Meander by Jeremy Seal: When a meander becomes a bit of a plod

Cover imageHaving already written the acclaimed A Fez of the Heart about Turkey and spent many years as a tour guide there, Jeremy Seal clearly has a passion for the country. Meander is a testament to that passion, charting his journey along the river which divides the district of Anatolia – the frontier between west and east – from its source at Dinar to its mouth at Miletus.

On the map the Menderes which translates as Meander appears to live up to its name but the reality proves to be very different. Polluted, choked with vegetation, plagued by drought or plundered for irrigation, the poor old Meander is far from the sinuously curving river Seal had envisioned. His original plan to travel solely by canoe is soon scuppered and he frequently finds himself walking its shores rather than sailing its waters. Offers of tea along the way are in abundance, even from security guards. Reliant on the long established Anatolian tradition of hospitality, Seal is rarely disappointed often finding himself in front of an episode of Wolves’ Valley, a soap about which Turks seem to be as passionate as the British are about Eastenders. He frequently meets with amazement at what he’s up to but becomes something of a celebrity as news of his journey travels ahead of him. As Seal nears Miletus, travel becomes easier. Satisfyingly, he’s able to end his journey in the canoe he had hoped would carry him the length of the Meander and deposit the water from the jar he filled at its source into the sea. It’s a little heavy on historical detail for me but then the poor Anatolians have been subject to seemingly endless invasions, bloody battles and general mayhem from around 1700 BC to the early twentieth century mostly, it seems, from the Greeks, and now from the likes of you and me, the holiday hordes.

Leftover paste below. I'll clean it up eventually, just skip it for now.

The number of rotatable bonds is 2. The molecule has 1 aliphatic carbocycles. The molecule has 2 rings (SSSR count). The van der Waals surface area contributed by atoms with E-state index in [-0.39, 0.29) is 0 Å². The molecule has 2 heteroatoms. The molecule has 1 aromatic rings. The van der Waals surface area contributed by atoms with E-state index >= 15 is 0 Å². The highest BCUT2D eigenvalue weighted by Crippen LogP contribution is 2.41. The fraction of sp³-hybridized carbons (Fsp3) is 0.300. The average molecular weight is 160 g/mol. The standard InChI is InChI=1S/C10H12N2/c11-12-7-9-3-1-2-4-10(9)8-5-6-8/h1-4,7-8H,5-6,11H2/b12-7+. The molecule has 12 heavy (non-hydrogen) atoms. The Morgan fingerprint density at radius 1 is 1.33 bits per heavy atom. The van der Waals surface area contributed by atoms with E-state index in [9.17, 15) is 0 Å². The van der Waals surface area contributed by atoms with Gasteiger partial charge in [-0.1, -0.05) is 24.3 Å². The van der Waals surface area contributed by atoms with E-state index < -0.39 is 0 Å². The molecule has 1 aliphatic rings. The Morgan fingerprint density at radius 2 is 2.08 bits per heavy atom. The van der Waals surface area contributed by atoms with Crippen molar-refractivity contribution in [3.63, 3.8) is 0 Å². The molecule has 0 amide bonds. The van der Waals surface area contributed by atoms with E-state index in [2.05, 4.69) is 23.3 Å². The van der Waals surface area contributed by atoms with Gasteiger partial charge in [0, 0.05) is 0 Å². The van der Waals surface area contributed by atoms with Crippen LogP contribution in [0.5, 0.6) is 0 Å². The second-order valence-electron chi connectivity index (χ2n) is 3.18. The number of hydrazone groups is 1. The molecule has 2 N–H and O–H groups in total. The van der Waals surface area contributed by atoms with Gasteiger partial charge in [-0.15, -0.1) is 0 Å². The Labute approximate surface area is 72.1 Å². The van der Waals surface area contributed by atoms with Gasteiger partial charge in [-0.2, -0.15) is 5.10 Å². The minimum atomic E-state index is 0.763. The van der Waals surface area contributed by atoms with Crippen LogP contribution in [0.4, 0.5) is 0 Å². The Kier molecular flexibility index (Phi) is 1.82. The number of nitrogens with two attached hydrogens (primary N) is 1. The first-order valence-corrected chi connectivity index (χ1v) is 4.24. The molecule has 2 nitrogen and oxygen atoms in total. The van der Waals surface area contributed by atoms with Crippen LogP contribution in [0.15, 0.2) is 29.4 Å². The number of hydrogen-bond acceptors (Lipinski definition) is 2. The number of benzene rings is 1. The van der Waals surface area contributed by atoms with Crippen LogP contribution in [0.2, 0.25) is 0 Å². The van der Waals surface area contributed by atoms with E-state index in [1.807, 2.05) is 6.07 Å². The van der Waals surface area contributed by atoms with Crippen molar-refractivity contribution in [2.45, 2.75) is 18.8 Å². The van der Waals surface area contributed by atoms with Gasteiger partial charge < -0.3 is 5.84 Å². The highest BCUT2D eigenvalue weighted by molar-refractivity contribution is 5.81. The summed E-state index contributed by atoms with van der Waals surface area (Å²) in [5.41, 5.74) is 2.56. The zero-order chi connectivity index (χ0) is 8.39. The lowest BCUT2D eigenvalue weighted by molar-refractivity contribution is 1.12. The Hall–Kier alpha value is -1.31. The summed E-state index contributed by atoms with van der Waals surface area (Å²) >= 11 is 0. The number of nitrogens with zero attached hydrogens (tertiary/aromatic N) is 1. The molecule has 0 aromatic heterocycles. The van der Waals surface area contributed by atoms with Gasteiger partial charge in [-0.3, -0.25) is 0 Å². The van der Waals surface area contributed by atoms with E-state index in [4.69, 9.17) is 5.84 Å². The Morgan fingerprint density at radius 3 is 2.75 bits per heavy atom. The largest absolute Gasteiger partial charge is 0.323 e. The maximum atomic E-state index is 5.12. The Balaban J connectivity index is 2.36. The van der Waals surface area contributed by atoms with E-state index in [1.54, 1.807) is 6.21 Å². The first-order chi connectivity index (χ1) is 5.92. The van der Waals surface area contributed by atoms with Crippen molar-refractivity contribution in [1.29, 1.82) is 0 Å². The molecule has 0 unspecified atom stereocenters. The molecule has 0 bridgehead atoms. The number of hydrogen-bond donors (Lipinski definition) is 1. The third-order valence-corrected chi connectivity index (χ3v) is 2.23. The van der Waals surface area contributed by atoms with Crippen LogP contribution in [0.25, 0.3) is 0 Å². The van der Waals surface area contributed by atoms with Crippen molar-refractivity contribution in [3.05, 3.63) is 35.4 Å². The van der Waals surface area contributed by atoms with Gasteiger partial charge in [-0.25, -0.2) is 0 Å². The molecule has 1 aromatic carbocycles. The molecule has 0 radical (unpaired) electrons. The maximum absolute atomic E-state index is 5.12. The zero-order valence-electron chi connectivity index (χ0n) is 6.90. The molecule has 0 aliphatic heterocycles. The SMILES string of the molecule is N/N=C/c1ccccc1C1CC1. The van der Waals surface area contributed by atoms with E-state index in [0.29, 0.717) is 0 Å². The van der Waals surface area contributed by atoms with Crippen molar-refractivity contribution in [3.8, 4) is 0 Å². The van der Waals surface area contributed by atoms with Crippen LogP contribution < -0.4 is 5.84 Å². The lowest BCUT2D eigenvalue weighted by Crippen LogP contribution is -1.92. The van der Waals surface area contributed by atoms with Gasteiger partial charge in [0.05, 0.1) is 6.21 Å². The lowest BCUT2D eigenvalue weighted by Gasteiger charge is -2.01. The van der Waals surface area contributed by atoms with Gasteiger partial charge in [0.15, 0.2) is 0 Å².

Spare a thought this weekend for the sixty-six managers who have departed Waterstones this week after a bout of restructuring. It saddens me to think of so much bookselling knowledge and experience walking out of the door. I remember a flowering of independent bookshops set up by ex-Waterstones managers after a major exodus well over a decade ago, perhaps the most notable of which is Jaffé & Neale in Chipping Norton, but the current climate is not so benign as it was then. I wish all sixty-six the very best of luck

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